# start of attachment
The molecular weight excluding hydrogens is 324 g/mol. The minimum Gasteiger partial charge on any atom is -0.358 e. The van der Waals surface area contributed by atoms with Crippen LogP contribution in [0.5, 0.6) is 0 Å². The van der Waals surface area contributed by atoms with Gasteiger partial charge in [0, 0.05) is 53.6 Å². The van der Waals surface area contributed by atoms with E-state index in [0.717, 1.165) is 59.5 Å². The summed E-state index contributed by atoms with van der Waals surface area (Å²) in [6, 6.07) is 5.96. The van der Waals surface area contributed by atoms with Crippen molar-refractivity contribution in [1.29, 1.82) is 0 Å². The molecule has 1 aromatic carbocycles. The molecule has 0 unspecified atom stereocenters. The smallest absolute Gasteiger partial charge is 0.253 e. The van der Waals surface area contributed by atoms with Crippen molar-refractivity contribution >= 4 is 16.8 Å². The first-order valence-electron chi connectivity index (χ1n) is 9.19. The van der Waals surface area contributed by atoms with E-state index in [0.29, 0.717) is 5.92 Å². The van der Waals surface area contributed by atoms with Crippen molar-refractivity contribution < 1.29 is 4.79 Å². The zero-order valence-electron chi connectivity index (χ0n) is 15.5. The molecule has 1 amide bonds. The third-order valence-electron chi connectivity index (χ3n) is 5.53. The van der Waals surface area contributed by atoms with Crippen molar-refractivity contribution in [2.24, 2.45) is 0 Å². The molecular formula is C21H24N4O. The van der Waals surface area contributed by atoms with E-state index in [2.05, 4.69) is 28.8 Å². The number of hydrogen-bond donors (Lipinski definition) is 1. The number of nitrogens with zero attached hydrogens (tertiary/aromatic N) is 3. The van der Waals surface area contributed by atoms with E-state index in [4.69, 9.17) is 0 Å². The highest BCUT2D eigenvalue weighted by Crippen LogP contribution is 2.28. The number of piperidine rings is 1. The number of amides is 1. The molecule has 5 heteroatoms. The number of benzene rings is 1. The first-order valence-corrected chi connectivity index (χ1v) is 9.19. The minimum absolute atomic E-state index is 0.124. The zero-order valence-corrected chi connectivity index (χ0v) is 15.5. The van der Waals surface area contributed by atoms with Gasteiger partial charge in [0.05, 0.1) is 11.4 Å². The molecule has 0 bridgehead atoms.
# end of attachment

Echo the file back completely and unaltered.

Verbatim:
The molecular weight excluding hydrogens is 324 g/mol. The minimum Gasteiger partial charge on any atom is -0.358 e. The van der Waals surface area contributed by atoms with Crippen LogP contribution in [0.5, 0.6) is 0 Å². The van der Waals surface area contributed by atoms with Gasteiger partial charge in [0, 0.05) is 53.6 Å². The van der Waals surface area contributed by atoms with E-state index in [0.717, 1.165) is 59.5 Å². The summed E-state index contributed by atoms with van der Waals surface area (Å²) in [6, 6.07) is 5.96. The van der Waals surface area contributed by atoms with Crippen molar-refractivity contribution in [1.29, 1.82) is 0 Å². The molecule has 1 aromatic carbocycles. The molecule has 0 unspecified atom stereocenters. The smallest absolute Gasteiger partial charge is 0.253 e. The van der Waals surface area contributed by atoms with Crippen molar-refractivity contribution >= 4 is 16.8 Å². The first-order valence-electron chi connectivity index (χ1n) is 9.19. The van der Waals surface area contributed by atoms with E-state index in [0.29, 0.717) is 5.92 Å². The van der Waals surface area contributed by atoms with Crippen molar-refractivity contribution < 1.29 is 4.79 Å². The zero-order valence-electron chi connectivity index (χ0n) is 15.5. The molecule has 1 amide bonds. The third-order valence-electron chi connectivity index (χ3n) is 5.53. The van der Waals surface area contributed by atoms with Crippen molar-refractivity contribution in [2.24, 2.45) is 0 Å². The molecular formula is C21H24N4O. The van der Waals surface area contributed by atoms with E-state index in [2.05, 4.69) is 28.8 Å². The number of hydrogen-bond donors (Lipinski definition) is 1. The number of nitrogens with zero attached hydrogens (tertiary/aromatic N) is 3. The van der Waals surface area contributed by atoms with E-state index in [4.69, 9.17) is 0 Å². The highest BCUT2D eigenvalue weighted by Crippen LogP contribution is 2.28. The number of piperidine rings is 1. The number of amides is 1. The molecule has 5 heteroatoms. The number of benzene rings is 1. The first-order valence-corrected chi connectivity index (χ1v) is 9.19. The minimum absolute atomic E-state index is 0.124. The zero-order valence-corrected chi connectivity index (χ0v) is 15.5. The van der Waals surface area contributed by atoms with Gasteiger partial charge in [0.05, 0.1) is 11.4 Å². The molecule has 0 bridgehead atoms.